On January 31, 2006, more than 160 people were injured in clashes between Israeli settlers and Israeli police, ordered by interim Prime Minister Ehud Olmert to demolish an unauthorized West Bank outpost at Amona. Yisrael Yitzhaki, the officer in charge of the evacuation, told Israeli army radio: “In my many years in the Israeli police force, I have never seen such violence against police.” The violence led Defense Minister Shaul Mofaz to exclaim, “Where are their parents, where are their rabbis? Is this the kind of society we want to live in?” Whether deliberately or not, Mofaz made a very appropriate connection between parents, education, and civilized behavior.
Fellow church member and Old Testament scholar Dan Block describes the family in the Old Testament as “patricentric.” Indeed, an extended family unit was designated as a bayith ’ab, or “father’s house.” The father functioned like the hub of a wheel, the family radiating from him. Thus,
Biblical genealogies trace descent through the male line; a married couple resided within the household of the groom; in references to a man and his wife or a man and his children, the man is generally named first (Gen. 7:7); children were born to the father (Gen. 21:1-7); fathers negotiated family disputes (Gen. 13:1-13; 31:1-55); God generally addressed heads of the household; when families worshiped, the head of the household took the initiative; and when men died without descendants their “name” died. In short, the community was built around the father; in every respect it bore his stamp.1
It would be a mistake, however, to understand the role of the father as one primarily of power. In fact, as Block points out, the Bible emphasizes the responsibility of the father, not his privilege or power. Among those enormous responsibilities, fathers were to teach their children the commands of God and the history of His redemption of His people (Deut. 6:1ff.)—“that it may go well with you, and that you may multiply greatly, as the Lord, the God of your fathers has promised you in a land flowing with milk and honey.” And fathers were to teach by example as well. Recall the prohibition against idolatry in the Ten Commandments, where we learn that the father who practices it will be responsible for God’s judgment falling on the children to the third and fourth generations (i.e., upon his house, cf. Exod. 20:4-5; Deut. 5:8-9]). Or notice the fourth commandment where the head of a household is picked out as the one who is specifically prohibited from having those under his care (including his livestock) work on the Sabbath (Exod. 20:10; Deut. 5:14-15).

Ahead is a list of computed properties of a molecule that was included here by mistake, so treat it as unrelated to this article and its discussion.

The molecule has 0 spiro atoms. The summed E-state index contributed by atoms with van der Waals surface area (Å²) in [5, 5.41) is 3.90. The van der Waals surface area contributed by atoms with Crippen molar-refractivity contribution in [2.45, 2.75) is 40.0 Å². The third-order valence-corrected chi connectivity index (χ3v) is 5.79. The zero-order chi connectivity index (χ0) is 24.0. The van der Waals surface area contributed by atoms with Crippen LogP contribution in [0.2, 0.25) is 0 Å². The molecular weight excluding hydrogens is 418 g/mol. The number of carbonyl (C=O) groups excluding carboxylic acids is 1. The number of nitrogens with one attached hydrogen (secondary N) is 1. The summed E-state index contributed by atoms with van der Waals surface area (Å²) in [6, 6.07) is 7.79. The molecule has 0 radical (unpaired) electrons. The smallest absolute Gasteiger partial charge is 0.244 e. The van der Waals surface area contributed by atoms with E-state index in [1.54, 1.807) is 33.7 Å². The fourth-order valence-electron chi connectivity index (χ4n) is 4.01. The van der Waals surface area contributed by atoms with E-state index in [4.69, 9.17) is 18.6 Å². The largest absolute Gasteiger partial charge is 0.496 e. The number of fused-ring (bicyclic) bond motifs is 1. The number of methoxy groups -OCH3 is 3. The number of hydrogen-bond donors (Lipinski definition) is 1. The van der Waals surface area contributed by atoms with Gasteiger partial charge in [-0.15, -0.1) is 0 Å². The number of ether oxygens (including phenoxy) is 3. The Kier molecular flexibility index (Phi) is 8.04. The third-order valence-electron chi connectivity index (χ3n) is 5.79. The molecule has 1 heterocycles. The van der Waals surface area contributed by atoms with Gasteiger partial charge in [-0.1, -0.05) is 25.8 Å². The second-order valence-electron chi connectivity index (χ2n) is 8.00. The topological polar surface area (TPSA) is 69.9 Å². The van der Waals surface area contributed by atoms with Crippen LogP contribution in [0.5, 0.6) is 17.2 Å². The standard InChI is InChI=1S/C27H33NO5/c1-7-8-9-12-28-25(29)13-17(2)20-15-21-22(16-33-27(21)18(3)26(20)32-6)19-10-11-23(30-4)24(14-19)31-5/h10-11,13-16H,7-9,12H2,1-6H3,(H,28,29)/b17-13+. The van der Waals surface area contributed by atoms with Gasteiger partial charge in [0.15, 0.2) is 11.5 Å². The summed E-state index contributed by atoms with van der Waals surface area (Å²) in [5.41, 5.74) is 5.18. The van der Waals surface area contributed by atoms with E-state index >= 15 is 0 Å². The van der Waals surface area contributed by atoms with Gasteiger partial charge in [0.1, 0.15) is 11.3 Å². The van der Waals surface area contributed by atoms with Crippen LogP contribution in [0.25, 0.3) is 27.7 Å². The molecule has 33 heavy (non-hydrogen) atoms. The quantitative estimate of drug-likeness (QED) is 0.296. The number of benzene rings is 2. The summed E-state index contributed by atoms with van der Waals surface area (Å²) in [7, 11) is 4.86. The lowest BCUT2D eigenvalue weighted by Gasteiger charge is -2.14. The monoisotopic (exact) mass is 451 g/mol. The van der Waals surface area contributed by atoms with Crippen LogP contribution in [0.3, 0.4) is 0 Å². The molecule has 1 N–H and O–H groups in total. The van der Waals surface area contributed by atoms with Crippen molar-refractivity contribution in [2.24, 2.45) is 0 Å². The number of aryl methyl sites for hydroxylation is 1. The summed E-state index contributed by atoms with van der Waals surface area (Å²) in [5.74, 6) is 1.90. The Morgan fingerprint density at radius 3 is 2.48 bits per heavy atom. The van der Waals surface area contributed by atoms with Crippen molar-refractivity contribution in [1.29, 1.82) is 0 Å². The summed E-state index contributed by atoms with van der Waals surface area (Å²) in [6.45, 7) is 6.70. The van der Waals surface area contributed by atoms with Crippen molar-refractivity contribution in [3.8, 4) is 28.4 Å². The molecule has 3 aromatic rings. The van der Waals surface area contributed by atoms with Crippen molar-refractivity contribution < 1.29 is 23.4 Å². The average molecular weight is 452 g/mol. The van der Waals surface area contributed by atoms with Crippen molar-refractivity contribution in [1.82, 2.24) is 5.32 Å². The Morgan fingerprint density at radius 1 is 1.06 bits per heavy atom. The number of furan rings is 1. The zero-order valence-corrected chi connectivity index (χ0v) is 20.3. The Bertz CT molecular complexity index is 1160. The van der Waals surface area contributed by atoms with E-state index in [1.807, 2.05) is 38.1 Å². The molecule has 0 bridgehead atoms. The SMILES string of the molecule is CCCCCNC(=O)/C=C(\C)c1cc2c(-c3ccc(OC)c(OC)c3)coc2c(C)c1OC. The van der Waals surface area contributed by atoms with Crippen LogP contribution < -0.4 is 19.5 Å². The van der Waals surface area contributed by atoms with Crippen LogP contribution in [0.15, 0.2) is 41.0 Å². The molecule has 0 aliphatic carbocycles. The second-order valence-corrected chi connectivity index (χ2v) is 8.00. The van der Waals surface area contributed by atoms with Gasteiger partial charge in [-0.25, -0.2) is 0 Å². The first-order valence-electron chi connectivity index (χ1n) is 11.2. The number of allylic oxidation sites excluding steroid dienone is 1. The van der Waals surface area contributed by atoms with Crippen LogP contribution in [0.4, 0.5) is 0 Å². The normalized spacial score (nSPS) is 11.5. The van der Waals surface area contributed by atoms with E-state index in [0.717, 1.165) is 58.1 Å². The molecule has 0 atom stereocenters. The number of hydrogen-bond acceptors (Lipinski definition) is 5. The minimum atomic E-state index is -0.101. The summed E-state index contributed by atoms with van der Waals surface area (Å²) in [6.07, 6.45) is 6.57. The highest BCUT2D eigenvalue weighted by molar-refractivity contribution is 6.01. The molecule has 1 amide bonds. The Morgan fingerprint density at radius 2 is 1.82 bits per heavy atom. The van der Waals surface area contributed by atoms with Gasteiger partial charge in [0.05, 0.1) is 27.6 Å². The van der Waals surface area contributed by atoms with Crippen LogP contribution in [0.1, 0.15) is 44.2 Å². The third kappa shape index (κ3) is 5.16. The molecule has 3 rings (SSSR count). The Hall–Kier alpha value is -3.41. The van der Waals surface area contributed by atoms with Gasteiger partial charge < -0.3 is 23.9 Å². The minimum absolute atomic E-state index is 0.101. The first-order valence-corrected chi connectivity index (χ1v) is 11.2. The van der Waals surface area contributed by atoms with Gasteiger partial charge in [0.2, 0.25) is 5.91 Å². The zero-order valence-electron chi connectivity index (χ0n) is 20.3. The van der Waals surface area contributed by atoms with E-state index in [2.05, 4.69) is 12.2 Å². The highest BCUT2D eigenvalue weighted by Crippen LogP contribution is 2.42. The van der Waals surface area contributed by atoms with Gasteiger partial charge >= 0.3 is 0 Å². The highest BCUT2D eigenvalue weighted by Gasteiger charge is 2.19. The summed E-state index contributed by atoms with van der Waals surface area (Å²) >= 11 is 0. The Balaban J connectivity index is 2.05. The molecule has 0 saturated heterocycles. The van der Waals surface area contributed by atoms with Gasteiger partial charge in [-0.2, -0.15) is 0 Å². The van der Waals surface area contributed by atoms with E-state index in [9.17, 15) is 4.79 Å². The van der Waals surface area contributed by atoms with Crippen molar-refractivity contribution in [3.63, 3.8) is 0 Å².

In ancient Israel, the female counterpart to the father was identified either as ’ishsha (“woman,” “wife”) or ’em (“mother”). Mothers, like fathers, had daunting responsibilities for their children. In addition to giving birth, the mother was responsible for “carefully cutting the cord, bathing the child in clean water, massaging it with a special saline solution and wrapping it tightly in bands of cloth”2 (cf. Ezek. 16:1-4). Additionally, mothers were often involved in naming their children. Finally, Proverbs 31:10-31 describes in some detail the responsibilities wives had in the daily care of their children. At the heart of her responsibilities was that of teaching her children; “she opens her mouth with wisdom, and the teaching of kindness is on her tongue” (Prov. 31:26). In fact, Block maintains that “In laying the foundations for civilized behavior, excellent performance and responsible decision-making, the mother’s role was as important as the father’s.”3
From the beginning, God ordained that parents take the primary responsibility for their children’s education. Fathers and mothers both contribute.6 The lesson from ancient Israel is not necessarily that children must be home schooled, but that wherever children are educated, parents shoulder the burden of responsibility for rearing the next generation of civilized society.
1 Daniel I. Block, “Marriage and Family in Ancient Israel,” in Marriage and Family in the Biblical World, ed. Ken M. Campbell (Downers Grove, IL: InterVarsity Press, 2003), 42.
2 Ibid., 76.